New to this release is a series of three separate Retrospective Interviews with director Ang Lee, writer/producer James Schamus, and editor Tim Squyres (81 minutes total, with optional introduction). Conducted by writer Tasha R. Robinson, these enjoyable and informative interviews cover a lot of ground: the film's development and reception, Ang Lee's body of work, the language barrier, production delays, appealing to Western and Eastern audiences, and much more. Each runs approximately 20-30 minutes, allowing the respective contributors enough time to get comfortable but not exhausted. Robinson seems well-prepared with plenty of accessible but layered questions, which gives these interviews a relatively broad appeal for new and seasoned fans alike; a handful of finished film clips, rehearsal footage, and other behind-the-scenes material are also sprinkled throughout.

Also new is a collection of six Deleted Scenes (7 minutes total), most of which offer little more than small scene extensions. They play well enough on their own...but it's obvious that an extended edition wouldn't have played any better, so I'm glad they're kept separate. A vintage "The Making of Crouching Tiger, Hidden Dragon" featurette (14 minutes), which doesn't appear to have been included on previous discs, provides a standard behind-the-scenes overview with short interviews and on-set footage. Last up are two Music Videos for Coco Lee's "A Love Before Time" (7 minutes total), one in English and another in Mandarin.

Carried over from the 2010 Blu-ray are two separate Audio Commentaries (one with director Ang Lee and writer/producer James Schamus, the other with cinematographer Peter Pau), a short but enjoyable Michelle Yeoh Featurette (14 minutes), and a self-playing Photo Gallery of behind-the-scenes pictures and promotional stills with background music from the film (7 minutes).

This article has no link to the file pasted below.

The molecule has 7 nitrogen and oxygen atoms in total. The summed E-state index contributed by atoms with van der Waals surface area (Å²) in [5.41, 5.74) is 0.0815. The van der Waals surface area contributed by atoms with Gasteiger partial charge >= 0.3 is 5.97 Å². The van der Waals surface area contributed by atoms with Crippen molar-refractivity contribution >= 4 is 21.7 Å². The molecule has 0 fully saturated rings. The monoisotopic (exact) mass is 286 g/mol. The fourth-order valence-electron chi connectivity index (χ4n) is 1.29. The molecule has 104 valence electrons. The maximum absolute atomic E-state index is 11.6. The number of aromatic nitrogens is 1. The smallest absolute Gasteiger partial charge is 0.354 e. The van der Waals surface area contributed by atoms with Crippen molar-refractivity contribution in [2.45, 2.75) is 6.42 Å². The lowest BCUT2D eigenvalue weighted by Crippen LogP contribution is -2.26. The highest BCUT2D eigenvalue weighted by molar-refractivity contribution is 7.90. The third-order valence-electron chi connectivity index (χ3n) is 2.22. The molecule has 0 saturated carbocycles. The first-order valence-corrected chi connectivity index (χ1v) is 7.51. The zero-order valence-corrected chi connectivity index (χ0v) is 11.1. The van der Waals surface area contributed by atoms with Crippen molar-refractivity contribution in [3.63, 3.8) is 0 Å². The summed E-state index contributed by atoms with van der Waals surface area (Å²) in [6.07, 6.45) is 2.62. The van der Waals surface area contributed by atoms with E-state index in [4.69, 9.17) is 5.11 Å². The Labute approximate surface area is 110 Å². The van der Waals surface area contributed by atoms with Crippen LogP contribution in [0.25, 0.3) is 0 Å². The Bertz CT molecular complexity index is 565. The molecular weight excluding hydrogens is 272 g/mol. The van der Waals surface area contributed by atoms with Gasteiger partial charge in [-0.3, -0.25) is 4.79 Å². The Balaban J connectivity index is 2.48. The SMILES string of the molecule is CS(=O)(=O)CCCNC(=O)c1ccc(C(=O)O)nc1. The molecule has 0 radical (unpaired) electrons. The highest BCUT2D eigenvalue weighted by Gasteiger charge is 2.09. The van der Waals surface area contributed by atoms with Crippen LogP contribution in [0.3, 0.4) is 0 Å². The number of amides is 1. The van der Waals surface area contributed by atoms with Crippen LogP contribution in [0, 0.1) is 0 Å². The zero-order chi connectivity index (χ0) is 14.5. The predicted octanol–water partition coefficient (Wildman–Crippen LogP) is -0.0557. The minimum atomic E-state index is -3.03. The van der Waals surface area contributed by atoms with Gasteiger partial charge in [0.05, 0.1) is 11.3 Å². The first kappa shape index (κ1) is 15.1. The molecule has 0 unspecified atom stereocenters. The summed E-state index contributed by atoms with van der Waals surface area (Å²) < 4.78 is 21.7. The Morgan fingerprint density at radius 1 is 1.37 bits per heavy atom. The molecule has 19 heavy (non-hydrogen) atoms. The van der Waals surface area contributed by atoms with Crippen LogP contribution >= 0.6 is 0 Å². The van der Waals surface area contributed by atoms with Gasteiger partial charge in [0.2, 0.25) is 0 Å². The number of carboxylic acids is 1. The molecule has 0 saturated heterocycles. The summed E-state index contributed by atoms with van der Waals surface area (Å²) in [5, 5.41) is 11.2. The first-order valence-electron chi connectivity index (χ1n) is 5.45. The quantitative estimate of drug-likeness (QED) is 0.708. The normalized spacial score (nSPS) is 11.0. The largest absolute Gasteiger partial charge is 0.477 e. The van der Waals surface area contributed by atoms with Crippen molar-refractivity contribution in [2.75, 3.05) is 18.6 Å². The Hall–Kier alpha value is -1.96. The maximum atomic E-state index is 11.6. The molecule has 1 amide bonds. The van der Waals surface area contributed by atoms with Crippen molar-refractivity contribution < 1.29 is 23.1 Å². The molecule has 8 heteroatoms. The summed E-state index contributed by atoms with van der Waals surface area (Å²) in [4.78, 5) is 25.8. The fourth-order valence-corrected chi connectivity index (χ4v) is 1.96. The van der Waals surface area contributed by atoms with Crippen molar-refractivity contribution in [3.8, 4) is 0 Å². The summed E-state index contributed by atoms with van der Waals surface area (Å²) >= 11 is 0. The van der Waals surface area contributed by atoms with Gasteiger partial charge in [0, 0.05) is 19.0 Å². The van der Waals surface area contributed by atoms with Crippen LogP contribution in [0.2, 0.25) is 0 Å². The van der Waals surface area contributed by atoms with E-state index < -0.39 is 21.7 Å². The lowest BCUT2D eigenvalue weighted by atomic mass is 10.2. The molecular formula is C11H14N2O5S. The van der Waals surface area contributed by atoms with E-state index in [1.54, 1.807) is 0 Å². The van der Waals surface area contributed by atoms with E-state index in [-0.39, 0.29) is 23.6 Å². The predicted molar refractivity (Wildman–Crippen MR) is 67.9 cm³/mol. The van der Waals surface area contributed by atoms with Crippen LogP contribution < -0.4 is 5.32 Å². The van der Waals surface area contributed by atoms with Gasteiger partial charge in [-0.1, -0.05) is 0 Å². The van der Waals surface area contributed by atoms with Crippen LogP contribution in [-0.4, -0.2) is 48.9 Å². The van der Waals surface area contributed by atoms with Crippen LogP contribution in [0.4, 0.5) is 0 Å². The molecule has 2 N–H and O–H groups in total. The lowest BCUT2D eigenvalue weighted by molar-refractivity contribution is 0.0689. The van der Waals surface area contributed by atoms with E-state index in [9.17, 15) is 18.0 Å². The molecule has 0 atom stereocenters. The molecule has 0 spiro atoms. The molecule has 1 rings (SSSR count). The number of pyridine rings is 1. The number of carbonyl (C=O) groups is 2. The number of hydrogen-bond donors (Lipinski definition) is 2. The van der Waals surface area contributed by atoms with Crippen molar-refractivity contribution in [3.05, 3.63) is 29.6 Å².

Missing in action is the 20-minute "Unleashing the Dragon" Bravo Channel mini-doc from Sony's earlier discs, although the included (but more promotional) vintage featurette serves as a decent enough substitute. Both the domestic and international trailers---one of which is promised on the packaging, even---are not included either, which is also a bit disappointing.

Final Thoughts

The sizable impact of Crouching Tiger, Hidden Dragon 16 years ago officially cemented director Ang Lee's status in mainstream pop culture, where the stylish drama racked up nearly a dozen Academy Award nominations and enjoyed box office success during its long theatrical run. Even so, I'm admittedly not among Crouching Tiger's biggest fans: its lead plot often feels like the least compelling element, and much of the wire-fu has always looked more like distracting CGI than fluid visual poetry. Yet the film's jaw-dropping production design, artful compositions, terrific acting, and stunning fight choreography are still a joy to watch, making this an unusual but entertaining diversion that I'd gladly digest every so often. Sony's new Blu-ray is an obvious step up from their own 2010 edition; aside from a few minor visual issues and two missing bonus features, this offers a notable upgrade in just about every department. It's Highly Recommended for die-hard fans of the film, but slightly less so for everyone else.


Randy Miller III is an affable office monkey by day and film reviewer by night. He also does freelance design work, teaches art classes and runs a website or two. In his limited free time, Randy also enjoys slacking off, juggling HD DVDs, and writing in third person.